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What Causes Urinary Tract Infections?

Updated on January 10, 2017

What is a Urinary Tract Infection?

A urinary tract infection is just that--an infection of the urinary tract. It's caused by germs entering the urinary tract--usually through sexual intercourse or by being exposed to water with the germs in it, like the bathtub. The germs that cause urinary tract infections come from the small intestine.

Basically, they're germs in your poop.

Symptoms of a Urinary Tract Infection

Symptoms of UTI's vary from person to person but you may have a urinary tract infection if you're experiencing one or more of the following symptoms:

  • Pelvic Pain (women) or Rectal Pain (men)
  • A strong urge to urinate often, but when you do, not much comes out.
  • Pain when urinating (this can range from anything from a burning sensation to feeling like you're friggin' peeing glass!)
  • Cloudy or red-tinged (the presence of blood--it sucks, but it's common with a UTI) urine.
  • Strong or foul smelling urine.

In some cases, a UTI can be without symptoms.

You may also experience flu-like symptoms that indicate a more serious infection (such as a bladder or kidney infection) including:

  • Fever
  • Tiredness
  • Shaking and chills
  • Nausea/Vomiting
  • Discomfort in the lower abdomen
  • Pain in your lower back and sides

Make sure to talk to your doctor if you're experiencing any of these symptoms when you go in to give a urine sample. Depending on the situation, most cases of kidney and bladder infections are still treated at home with antibiotics but your doctor may instruct you to get more rest and be less active (including staying home from work or school) until your treatment is over to prevent complications.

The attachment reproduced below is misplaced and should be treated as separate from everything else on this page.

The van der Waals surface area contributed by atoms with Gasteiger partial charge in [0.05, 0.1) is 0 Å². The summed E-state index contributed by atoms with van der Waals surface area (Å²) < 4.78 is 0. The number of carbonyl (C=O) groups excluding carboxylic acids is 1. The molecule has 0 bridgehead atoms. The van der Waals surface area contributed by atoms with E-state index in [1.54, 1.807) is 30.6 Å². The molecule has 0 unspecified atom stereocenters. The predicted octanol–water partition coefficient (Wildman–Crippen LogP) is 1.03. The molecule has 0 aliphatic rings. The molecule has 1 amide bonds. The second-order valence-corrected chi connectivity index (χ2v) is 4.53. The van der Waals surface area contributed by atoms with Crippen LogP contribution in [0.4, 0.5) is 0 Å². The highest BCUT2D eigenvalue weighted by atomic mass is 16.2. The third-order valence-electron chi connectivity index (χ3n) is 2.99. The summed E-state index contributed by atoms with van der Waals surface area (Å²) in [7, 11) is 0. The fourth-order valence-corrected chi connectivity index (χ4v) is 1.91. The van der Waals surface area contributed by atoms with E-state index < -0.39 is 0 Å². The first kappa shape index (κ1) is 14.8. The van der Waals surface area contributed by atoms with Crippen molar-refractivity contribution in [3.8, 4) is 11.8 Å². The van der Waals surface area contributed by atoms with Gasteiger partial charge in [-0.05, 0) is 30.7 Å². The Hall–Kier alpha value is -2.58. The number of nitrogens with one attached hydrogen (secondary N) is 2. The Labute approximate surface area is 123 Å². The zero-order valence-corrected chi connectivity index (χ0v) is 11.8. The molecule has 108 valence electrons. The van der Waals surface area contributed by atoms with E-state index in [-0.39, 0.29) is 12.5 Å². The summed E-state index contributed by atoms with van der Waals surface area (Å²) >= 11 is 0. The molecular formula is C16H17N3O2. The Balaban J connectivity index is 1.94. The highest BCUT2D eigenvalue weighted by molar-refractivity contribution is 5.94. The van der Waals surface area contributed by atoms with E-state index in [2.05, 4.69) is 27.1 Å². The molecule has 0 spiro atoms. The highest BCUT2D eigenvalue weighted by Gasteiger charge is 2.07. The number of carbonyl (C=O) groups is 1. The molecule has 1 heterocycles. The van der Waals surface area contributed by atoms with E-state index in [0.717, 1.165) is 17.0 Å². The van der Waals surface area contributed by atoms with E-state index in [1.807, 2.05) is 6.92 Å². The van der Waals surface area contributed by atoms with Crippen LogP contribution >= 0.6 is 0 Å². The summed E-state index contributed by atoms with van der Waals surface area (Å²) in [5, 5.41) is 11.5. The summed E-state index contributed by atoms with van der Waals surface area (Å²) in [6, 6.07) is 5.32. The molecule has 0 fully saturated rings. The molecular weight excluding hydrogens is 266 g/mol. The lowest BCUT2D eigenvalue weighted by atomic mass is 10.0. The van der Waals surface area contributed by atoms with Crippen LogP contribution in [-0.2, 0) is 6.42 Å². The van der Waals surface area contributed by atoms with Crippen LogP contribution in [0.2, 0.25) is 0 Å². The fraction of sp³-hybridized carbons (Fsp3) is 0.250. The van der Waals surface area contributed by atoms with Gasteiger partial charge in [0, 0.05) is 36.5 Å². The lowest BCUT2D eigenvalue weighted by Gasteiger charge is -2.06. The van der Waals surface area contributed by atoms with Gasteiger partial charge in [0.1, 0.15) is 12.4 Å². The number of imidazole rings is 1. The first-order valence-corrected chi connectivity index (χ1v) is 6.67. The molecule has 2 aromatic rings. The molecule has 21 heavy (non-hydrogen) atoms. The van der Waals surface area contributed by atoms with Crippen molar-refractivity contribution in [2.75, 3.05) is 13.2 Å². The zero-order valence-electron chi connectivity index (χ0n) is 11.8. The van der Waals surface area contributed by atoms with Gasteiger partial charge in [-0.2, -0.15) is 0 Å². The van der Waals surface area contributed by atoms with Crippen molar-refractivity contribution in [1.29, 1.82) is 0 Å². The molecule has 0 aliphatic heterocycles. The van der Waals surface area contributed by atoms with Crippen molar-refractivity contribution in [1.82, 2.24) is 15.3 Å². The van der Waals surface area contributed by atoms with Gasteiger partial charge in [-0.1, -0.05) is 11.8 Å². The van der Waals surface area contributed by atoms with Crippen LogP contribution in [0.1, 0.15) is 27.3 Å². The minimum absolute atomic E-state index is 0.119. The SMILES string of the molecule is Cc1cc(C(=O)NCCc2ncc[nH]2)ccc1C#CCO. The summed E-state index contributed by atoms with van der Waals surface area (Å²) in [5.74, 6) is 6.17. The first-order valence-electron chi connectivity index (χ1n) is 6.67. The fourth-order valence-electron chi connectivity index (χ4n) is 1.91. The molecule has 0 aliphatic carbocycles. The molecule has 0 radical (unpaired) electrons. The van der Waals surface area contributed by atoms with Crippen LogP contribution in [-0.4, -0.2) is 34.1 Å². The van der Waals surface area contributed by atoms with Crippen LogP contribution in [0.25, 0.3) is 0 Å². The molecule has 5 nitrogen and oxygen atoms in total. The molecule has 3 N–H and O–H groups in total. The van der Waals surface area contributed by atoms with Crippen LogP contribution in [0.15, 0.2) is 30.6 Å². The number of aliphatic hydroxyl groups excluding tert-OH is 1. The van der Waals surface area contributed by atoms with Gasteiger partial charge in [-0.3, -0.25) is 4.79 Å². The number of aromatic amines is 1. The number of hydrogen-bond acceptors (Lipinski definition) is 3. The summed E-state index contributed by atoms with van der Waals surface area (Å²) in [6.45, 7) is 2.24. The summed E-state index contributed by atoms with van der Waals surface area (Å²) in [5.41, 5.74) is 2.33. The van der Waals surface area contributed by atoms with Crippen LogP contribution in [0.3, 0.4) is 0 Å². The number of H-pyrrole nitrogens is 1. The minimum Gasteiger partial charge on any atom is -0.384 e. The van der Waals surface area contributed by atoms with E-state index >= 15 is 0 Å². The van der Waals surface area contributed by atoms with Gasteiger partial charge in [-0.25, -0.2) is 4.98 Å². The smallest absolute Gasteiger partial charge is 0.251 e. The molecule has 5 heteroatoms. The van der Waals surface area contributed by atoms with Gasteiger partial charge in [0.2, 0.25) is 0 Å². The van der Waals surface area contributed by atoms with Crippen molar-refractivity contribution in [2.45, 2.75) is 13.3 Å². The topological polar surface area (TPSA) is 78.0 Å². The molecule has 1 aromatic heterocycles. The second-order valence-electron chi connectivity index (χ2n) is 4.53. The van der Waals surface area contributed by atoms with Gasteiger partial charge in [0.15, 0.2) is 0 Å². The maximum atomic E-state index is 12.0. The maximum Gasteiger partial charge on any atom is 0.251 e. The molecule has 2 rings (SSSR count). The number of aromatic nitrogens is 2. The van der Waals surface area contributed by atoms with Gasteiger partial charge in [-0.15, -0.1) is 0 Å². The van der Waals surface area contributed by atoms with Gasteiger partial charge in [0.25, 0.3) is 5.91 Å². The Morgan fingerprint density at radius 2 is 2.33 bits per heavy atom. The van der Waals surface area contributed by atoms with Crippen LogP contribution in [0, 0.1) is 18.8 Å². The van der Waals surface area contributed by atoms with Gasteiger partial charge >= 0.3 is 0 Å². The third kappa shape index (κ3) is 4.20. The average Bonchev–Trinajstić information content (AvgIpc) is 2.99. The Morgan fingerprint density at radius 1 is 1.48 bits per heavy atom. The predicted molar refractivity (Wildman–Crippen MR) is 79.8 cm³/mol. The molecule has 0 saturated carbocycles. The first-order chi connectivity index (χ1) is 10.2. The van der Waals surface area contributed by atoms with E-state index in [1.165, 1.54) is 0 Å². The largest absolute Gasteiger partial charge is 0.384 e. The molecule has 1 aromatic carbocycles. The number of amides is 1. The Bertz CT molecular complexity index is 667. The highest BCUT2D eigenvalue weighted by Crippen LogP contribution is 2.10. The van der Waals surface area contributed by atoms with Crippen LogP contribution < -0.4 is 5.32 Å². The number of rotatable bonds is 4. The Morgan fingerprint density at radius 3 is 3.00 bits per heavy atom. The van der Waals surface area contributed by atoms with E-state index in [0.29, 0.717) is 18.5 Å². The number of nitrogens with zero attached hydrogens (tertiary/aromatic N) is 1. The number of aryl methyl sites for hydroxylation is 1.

What Does a UTI Feel Like?

A urinary tract infection usually causes the sufferer to feel pain and discomfort while urinating. It's kinda like peeing out a cactus, or glass shards.

Yeah, not great.

This pain is usually accompanied by the urge to pee constantly, and discomfort in the lower abdomen or rectum.

Will I Die From a UTI?

Nope. But it is important to get a UTI treated early on because infections in the urinary tract can travel to your kidneys, causing a kidney infection which is not great and has the possibility to become dangerous (I mean, your kidneys are pretty important, so...)

The Thing About Cranberry Juice

Hold up! Unless you're drinking 100% pure cranberry juice, you could be making things worse with all of the sugar in that juice.
Hold up! Unless you're drinking 100% pure cranberry juice, you could be making things worse with all of the sugar in that juice. | Source

Growing up, my grandparents always kept cranberry juice around. Thinking it was just some sadistic pleasure for them, I opted always for apple juice. In my adult years I came to realize that the presence of cranberry juice served much of the same function as those individually wrapped prunes they had laying around-- to prevent the not-fun-realities of getting older.